In the art corridor this month is a charming assortment of works contributed by the Sonoma County Hookers…that’s right…hookers…men and women who hook rugs. Their art renewed my yearning to own one.
So, when I saw in a catalog, a 3′ x 4′ hooked rug of a decorated Christmas tree, I picked up the phone. A “me-to-me” seasonal gift. Anyway, I don’t have space on a horizontal surface for a standing Christmas tree. Last year I lifted my dorky little 3′ tree out of its storage basket, plunked it on the dining table and plugged it in. I eat, sort mail, read books, and make lists at that table and the tree crowded me.
The rug arrived three days ago and I needed a tunnel sewed along the top of the back so I could run a rod through. I don’t sew, but Charlotte Down-the-Walk does. She said, “This is too heavy to do on the machine. It’ll have to be done by hand.” I worried that she’d not do it, but I was wrong. I left it with her, and the next morning about 6:30, she arrived at the front door. “All done,” Charlotte announced and declined my offer to pay. Later, I learned that she has a fund for the quilts she makes for residents on special occasions. I didn’t pay her; I contributed to the fund.
Next I needed a rod or a stick. Looking around, I found a long 3/4″ stick that last summer I’d painted green and used to prop up tomatoes. The tomato plants are now black from freezing; they don’t need sticks any more. When Mary, Ruth, and John came over Monday to play bridge, I asked John if he had a saw I could borrow. He not only said yes, he noticed that I have a small collection of old Santas, and said, “Aaaah, you collect Santas! Would you like an antique paper maché Santa that’s been in my family since before I was born?”
“Yes, I’d love it, especially knowing it’s meant so much to you and your family.” When I walked over to get the saw, he reached the Santa from atop his refrigerator and I carried the treasure back to my Hutch to stand it among others.
After I’d sawed the stick, I called son Sam and he came with his handy power screw driver and wife/partner Sandra. The rug was up in ten minutes, and we sat down to admire the effect. A fine Christmas tree that takes no horizontal space.
This evening I took clippers over to a blue spruce in the corner of a Friends House parking lot and cut a few pieces from the back side of the tree, brought them home, shook the rainwater into the sink, arranged them among the Santas, and added small lights. Poured a glass of white to celebrate.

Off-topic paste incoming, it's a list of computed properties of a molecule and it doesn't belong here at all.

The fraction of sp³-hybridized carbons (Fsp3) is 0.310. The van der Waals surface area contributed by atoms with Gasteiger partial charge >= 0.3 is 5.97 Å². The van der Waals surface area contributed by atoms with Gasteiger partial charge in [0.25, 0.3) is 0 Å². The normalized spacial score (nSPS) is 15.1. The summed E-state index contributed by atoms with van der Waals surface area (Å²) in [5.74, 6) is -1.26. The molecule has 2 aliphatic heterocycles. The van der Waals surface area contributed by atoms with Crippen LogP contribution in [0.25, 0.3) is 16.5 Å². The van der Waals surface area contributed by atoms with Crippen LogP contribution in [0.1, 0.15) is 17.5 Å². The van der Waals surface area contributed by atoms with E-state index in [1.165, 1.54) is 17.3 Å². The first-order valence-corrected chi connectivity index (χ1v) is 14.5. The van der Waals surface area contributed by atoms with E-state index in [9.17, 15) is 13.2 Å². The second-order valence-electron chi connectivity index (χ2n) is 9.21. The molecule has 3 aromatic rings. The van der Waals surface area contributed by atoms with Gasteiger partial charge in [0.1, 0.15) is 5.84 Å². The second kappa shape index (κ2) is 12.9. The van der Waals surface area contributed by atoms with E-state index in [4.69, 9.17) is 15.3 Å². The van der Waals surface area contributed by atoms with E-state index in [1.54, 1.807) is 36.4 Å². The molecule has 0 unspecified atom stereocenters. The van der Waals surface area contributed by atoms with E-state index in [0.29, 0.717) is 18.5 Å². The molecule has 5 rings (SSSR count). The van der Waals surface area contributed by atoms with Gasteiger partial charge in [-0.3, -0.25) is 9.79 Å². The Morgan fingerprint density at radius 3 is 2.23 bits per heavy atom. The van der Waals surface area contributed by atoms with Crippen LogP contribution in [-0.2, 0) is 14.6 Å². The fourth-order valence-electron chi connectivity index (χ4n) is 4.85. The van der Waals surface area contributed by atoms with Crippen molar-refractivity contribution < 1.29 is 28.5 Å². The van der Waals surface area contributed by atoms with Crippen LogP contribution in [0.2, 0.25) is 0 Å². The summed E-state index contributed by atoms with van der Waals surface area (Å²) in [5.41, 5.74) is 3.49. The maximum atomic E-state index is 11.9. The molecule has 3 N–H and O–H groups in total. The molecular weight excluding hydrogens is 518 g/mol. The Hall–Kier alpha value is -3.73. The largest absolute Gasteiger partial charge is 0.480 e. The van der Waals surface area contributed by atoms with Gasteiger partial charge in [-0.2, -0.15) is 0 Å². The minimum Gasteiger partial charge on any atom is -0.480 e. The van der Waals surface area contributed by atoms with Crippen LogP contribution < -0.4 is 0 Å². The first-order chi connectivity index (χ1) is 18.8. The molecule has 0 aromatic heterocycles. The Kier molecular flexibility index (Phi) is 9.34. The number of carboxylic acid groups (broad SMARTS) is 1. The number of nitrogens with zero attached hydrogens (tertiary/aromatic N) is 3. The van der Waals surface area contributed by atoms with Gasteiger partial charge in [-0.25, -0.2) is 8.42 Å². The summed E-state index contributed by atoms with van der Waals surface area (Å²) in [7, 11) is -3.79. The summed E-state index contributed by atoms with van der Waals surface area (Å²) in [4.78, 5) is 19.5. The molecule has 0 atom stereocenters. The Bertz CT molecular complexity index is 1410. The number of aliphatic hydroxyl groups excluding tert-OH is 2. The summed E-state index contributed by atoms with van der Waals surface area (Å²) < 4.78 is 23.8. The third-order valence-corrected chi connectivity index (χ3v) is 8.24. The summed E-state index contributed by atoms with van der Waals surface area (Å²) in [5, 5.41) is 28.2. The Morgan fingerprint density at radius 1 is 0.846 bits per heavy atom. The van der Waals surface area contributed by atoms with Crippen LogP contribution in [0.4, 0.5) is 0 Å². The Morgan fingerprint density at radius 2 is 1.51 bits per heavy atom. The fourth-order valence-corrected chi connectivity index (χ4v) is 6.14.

You can understand that this was a very satisfying project….the the help came from fellow residents and attentive family.
Not through yet, I needed a wreath for the door and remembered Marion’s talking about a group, Starcross Community, over on the coast, who sells fresh ones. I called them.
Here at Friends House, help that has nothing to do with Christmas is just a shout away. You’ve read about Joe who can bail anyone out of a computer problem. He has helped me many times. I don’t even have to take the laptop to him. He makes house-calls. His wife Joan says he likes helping others.
Vera no longer sees well enough to drive so asked if I would drive her to Sebastopol to see a friend who was dying. Of course I would. But by the next morning,when she was ready to go, he had already gone, so we missed saying goodbye.
I’ve mentioned Ruth and her love of butterflies. She is giving away milkweed seeds so next year we will plant them and Friends House might become a resting place during migration. A sort of air b-n-b for monarchs.
When we live in community, help is available from every direction. I don’t sew. Charlotte does. Vera doesn’t drive. I do. Charleen next door needed soda crackers; I had some to share. Joanie has a symphony ticket and won’t be going; another will. Dorothy is blind; Nancy brings her to Marie’s, and Bev reads to all eight of us, sighted or not.
A good way to live.